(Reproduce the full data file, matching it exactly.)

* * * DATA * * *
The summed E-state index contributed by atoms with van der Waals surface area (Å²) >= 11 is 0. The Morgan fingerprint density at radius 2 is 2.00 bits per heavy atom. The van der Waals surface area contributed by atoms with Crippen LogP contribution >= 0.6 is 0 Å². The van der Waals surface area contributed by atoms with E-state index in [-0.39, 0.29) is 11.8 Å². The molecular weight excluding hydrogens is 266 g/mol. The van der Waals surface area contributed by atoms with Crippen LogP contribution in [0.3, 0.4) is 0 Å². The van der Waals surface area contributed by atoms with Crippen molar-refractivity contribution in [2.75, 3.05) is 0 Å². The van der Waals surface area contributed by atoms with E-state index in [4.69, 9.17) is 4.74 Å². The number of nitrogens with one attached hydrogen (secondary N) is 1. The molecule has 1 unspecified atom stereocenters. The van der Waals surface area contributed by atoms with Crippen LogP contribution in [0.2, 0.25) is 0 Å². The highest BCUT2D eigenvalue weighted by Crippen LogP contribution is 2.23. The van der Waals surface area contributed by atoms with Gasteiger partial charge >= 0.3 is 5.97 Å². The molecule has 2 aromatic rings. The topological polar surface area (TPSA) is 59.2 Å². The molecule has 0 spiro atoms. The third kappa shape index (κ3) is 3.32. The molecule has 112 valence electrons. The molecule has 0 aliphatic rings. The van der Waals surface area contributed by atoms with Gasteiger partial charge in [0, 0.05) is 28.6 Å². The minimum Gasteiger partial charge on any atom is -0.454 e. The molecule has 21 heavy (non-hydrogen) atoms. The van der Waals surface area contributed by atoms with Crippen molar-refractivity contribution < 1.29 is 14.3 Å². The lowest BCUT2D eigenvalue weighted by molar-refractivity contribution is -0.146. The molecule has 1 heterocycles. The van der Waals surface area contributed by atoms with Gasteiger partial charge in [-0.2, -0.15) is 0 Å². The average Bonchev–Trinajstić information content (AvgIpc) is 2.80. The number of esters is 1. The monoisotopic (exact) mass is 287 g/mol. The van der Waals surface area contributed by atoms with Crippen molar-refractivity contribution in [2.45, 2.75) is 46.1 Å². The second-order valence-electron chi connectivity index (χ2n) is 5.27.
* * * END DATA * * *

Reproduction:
The summed E-state index contributed by atoms with van der Waals surface area (Å²) >= 11 is 0. The Morgan fingerprint density at radius 2 is 2.00 bits per heavy atom. The van der Waals surface area contributed by atoms with Crippen LogP contribution >= 0.6 is 0 Å². The van der Waals surface area contributed by atoms with E-state index in [-0.39, 0.29) is 11.8 Å². The molecular weight excluding hydrogens is 266 g/mol. The van der Waals surface area contributed by atoms with Crippen LogP contribution in [0.3, 0.4) is 0 Å². The van der Waals surface area contributed by atoms with Crippen molar-refractivity contribution in [2.75, 3.05) is 0 Å². The van der Waals surface area contributed by atoms with E-state index in [4.69, 9.17) is 4.74 Å². The number of nitrogens with one attached hydrogen (secondary N) is 1. The molecule has 1 unspecified atom stereocenters. The van der Waals surface area contributed by atoms with Crippen LogP contribution in [0.2, 0.25) is 0 Å². The highest BCUT2D eigenvalue weighted by Crippen LogP contribution is 2.23. The van der Waals surface area contributed by atoms with Gasteiger partial charge >= 0.3 is 5.97 Å². The molecule has 2 aromatic rings. The topological polar surface area (TPSA) is 59.2 Å². The molecule has 0 spiro atoms. The third kappa shape index (κ3) is 3.32. The molecule has 112 valence electrons. The molecule has 0 aliphatic rings. The van der Waals surface area contributed by atoms with Gasteiger partial charge in [0, 0.05) is 28.6 Å². The minimum Gasteiger partial charge on any atom is -0.454 e. The molecule has 21 heavy (non-hydrogen) atoms. The van der Waals surface area contributed by atoms with Crippen molar-refractivity contribution < 1.29 is 14.3 Å². The lowest BCUT2D eigenvalue weighted by molar-refractivity contribution is -0.146. The molecule has 1 heterocycles. The van der Waals surface area contributed by atoms with Gasteiger partial charge in [-0.2, -0.15) is 0 Å². The average Bonchev–Trinajstić information content (AvgIpc) is 2.80. The number of esters is 1. The monoisotopic (exact) mass is 287 g/mol. The van der Waals surface area contributed by atoms with Crippen molar-refractivity contribution in [2.45, 2.75) is 46.1 Å². The second-order valence-electron chi connectivity index (χ2n) is 5.27.